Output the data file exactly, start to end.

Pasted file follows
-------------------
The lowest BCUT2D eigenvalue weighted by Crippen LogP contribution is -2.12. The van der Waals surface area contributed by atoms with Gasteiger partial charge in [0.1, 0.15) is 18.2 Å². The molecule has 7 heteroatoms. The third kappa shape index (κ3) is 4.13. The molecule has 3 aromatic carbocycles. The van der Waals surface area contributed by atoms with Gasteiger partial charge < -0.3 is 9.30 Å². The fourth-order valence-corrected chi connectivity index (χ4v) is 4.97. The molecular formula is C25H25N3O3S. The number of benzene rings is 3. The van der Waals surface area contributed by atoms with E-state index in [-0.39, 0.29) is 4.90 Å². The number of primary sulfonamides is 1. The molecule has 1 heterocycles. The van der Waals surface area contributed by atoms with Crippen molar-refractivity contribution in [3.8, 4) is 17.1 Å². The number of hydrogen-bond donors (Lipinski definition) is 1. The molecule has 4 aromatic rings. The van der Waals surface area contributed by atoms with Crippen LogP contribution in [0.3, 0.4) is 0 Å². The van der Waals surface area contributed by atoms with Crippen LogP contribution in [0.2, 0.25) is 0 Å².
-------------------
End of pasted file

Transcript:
The lowest BCUT2D eigenvalue weighted by Crippen LogP contribution is -2.12. The van der Waals surface area contributed by atoms with Gasteiger partial charge in [0.1, 0.15) is 18.2 Å². The molecule has 7 heteroatoms. The third kappa shape index (κ3) is 4.13. The molecule has 3 aromatic carbocycles. The van der Waals surface area contributed by atoms with Gasteiger partial charge < -0.3 is 9.30 Å². The fourth-order valence-corrected chi connectivity index (χ4v) is 4.97. The molecular formula is C25H25N3O3S. The number of benzene rings is 3. The van der Waals surface area contributed by atoms with E-state index in [-0.39, 0.29) is 4.90 Å². The number of primary sulfonamides is 1. The molecule has 1 heterocycles. The van der Waals surface area contributed by atoms with Crippen molar-refractivity contribution in [3.8, 4) is 17.1 Å². The number of hydrogen-bond donors (Lipinski definition) is 1. The molecule has 4 aromatic rings. The van der Waals surface area contributed by atoms with Crippen LogP contribution in [0.3, 0.4) is 0 Å². The van der Waals surface area contributed by atoms with Crippen LogP contribution in [0.2, 0.25) is 0 Å².